Basic History of the Greek Orthodox Church

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Greek Orthodox ChurchThere are fewer than six million Orthodox Christians living in the United States today. However, it is the second largest denomination in the world with Orthodox churches on all seven continents and around 225 million believers. Not only that, but it is Christianity’s original church and the one the Apostles set up in the pages of the New Testament. Here is an overview of the history of the Greek Orthodox Church.

Apostolic Succession

As mentioned above, the Orthodox Christian Church that is around today is the exact church that the Apostles set up in the New Testament. This unbroken unity is referred to as Apostolic Succession. Through it, all bishops and priests can be traced back to the original Apostles through ordination. In doing so, this keeps the original doctrine of the Church intact.

Orthodox History Begins with Pentecost

Much of what occurred in the early years of the church has been documented in the New Testament. Officially, the history of the church begins at Pentecost, which is documented in the Acts of the Apostles and took place in 33 A.D. During Pentecost, the Holy Spirit descended on the Apostles and the people who had gathered and they began to speak in tongues. Today, the Orthodox Church celebrates this event fifty days after Pascha.

Apostles Travel to Spread Christianity

In Matthew 28:18-20, Jesus gave the Apostles what is known as “The Great Commission” amongst Biblical scholars. In that passage, he told them to “go, make disciples of all nations.” Filled with the Holy Spirit, the Apostles traveled extensively to lead people to Christ and to build churches. The Apostle Paul, for example, traveled to Asia Minor, Greece, and even to Rome.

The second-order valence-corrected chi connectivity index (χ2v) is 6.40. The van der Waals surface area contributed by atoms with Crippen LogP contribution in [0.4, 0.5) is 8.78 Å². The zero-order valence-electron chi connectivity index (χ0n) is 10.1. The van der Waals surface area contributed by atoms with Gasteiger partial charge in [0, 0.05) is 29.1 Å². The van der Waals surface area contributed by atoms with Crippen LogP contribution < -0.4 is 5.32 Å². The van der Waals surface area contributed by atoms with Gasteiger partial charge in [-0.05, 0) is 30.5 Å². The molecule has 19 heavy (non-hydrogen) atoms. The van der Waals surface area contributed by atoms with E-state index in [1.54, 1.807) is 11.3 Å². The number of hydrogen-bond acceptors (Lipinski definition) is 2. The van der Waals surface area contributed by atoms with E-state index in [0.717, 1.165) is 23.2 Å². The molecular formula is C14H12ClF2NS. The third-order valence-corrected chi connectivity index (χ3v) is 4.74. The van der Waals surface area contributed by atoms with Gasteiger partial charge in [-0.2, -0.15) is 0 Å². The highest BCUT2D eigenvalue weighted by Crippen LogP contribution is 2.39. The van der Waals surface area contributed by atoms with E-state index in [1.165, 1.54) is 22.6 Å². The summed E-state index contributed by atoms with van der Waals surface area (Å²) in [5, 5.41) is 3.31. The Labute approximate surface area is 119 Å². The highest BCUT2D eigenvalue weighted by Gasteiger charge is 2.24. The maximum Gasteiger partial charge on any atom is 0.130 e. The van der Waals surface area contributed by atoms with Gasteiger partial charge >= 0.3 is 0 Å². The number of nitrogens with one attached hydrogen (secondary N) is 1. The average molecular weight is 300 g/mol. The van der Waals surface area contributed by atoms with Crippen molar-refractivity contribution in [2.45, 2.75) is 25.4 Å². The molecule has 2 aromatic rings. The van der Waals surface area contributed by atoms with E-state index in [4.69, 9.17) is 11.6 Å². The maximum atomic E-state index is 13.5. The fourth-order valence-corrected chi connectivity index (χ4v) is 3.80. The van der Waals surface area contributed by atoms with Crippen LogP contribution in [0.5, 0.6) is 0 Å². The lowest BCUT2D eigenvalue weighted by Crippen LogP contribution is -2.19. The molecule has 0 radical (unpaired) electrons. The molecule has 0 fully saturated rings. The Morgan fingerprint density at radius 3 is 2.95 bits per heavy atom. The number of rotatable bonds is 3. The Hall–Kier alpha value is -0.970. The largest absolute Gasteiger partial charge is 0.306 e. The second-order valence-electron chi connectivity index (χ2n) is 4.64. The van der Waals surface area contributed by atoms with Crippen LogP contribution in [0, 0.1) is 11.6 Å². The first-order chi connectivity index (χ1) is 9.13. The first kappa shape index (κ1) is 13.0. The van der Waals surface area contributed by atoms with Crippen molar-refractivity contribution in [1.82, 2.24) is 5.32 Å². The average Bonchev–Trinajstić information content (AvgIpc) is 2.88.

Persecution and Martyrdom of Christians

It was also during this time when Christians were heavily persecuted and martyred. Though persecution and martyrdom of Orthodox Christians still happens today, it was a very frequent occurrence during the first few hundred years of the Church. Yet, despite that, the number of believers continued to grow.

Emperor Constantine I – Constantine the Great

Emperor Constantine I is listed as a saint in the Orthodox Church because he legitimized Christianity in the Roman Empire and made persecution of Christians illegal. In 313 A.D. he enacted the Edict of Milan, which stated that Christians would be able to practice their faith without harm or oppression. A Christian himself, he declared his faith when he was around forty years old. Prior to this Edict, the Roman Empire was one of the heaviest persecutors of Christians and many of them were martyred.

The Byzantine Church

Emperor Constantine moved his residence to a new city, which he named Constantinople after himself. Eventually, Constantinople became the capital of Byzantium, which is where the Byzantine Church eventually had its center. Later on, the Turks renamed the city Istanbul and the head of the Orthodox Christian Church is still located there today.

The Orthodox Christian Church has a rich history, which has its roots with Jesus. When He commissioned His Apostles to “make disciples of all nations,” they traveled the world to form churches. The Orthodox Church that exists today is the same one that the Apostles set up over two thousand years ago.

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This post was written by GreekBoston.com

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